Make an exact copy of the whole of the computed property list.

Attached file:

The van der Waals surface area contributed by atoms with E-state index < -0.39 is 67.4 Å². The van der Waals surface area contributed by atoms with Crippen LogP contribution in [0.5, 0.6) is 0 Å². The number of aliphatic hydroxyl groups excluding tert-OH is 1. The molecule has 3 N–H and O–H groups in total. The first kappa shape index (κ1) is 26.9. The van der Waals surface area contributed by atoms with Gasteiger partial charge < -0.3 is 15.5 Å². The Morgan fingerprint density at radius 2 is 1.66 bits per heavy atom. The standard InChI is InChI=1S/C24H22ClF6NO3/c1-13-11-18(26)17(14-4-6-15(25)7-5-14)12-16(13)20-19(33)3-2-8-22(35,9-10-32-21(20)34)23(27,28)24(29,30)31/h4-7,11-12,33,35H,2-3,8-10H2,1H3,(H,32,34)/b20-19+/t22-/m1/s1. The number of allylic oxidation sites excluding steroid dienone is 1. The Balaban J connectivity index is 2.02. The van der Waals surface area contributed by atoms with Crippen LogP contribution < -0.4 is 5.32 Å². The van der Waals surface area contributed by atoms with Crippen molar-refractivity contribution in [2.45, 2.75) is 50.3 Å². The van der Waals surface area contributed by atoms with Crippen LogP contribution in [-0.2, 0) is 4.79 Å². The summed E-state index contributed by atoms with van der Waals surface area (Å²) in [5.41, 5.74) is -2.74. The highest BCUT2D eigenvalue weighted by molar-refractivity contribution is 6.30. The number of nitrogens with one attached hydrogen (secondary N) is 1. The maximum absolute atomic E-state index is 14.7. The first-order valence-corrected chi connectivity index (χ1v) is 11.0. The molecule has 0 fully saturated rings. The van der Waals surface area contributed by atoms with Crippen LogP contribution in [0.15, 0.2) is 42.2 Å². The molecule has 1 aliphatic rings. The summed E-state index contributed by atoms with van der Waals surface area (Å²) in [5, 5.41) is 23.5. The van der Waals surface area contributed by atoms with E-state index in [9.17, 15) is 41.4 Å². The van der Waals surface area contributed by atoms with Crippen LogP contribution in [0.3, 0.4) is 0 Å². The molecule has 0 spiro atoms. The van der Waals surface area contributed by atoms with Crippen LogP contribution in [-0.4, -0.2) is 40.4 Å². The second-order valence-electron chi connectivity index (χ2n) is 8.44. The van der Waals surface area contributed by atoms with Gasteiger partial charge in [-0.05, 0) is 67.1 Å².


The van der Waals surface area contributed by atoms with E-state index < -0.39 is 67.4 Å². The van der Waals surface area contributed by atoms with Crippen LogP contribution in [0.5, 0.6) is 0 Å². The number of aliphatic hydroxyl groups excluding tert-OH is 1. The molecule has 3 N–H and O–H groups in total. The first kappa shape index (κ1) is 26.9. The van der Waals surface area contributed by atoms with Gasteiger partial charge < -0.3 is 15.5 Å². The Morgan fingerprint density at radius 2 is 1.66 bits per heavy atom. The standard InChI is InChI=1S/C24H22ClF6NO3/c1-13-11-18(26)17(14-4-6-15(25)7-5-14)12-16(13)20-19(33)3-2-8-22(35,9-10-32-21(20)34)23(27,28)24(29,30)31/h4-7,11-12,33,35H,2-3,8-10H2,1H3,(H,32,34)/b20-19+/t22-/m1/s1. The number of allylic oxidation sites excluding steroid dienone is 1. The Balaban J connectivity index is 2.02. The van der Waals surface area contributed by atoms with Crippen LogP contribution < -0.4 is 5.32 Å². The van der Waals surface area contributed by atoms with Crippen molar-refractivity contribution in [2.45, 2.75) is 50.3 Å². The van der Waals surface area contributed by atoms with Crippen LogP contribution in [-0.2, 0) is 4.79 Å². The summed E-state index contributed by atoms with van der Waals surface area (Å²) in [5.41, 5.74) is -2.74. The highest BCUT2D eigenvalue weighted by molar-refractivity contribution is 6.30. The number of nitrogens with one attached hydrogen (secondary N) is 1. The maximum absolute atomic E-state index is 14.7. The first-order valence-corrected chi connectivity index (χ1v) is 11.0. The molecule has 0 fully saturated rings. The van der Waals surface area contributed by atoms with Crippen LogP contribution in [0.15, 0.2) is 42.2 Å². The molecule has 1 aliphatic rings. The summed E-state index contributed by atoms with van der Waals surface area (Å²) in [5, 5.41) is 23.5. The van der Waals surface area contributed by atoms with E-state index in [9.17, 15) is 41.4 Å². The van der Waals surface area contributed by atoms with Crippen LogP contribution in [0.3, 0.4) is 0 Å². The molecule has 0 spiro atoms. The van der Waals surface area contributed by atoms with Crippen LogP contribution in [-0.4, -0.2) is 40.4 Å². The second-order valence-electron chi connectivity index (χ2n) is 8.44. The van der Waals surface area contributed by atoms with Gasteiger partial charge in [-0.05, 0) is 67.1 Å².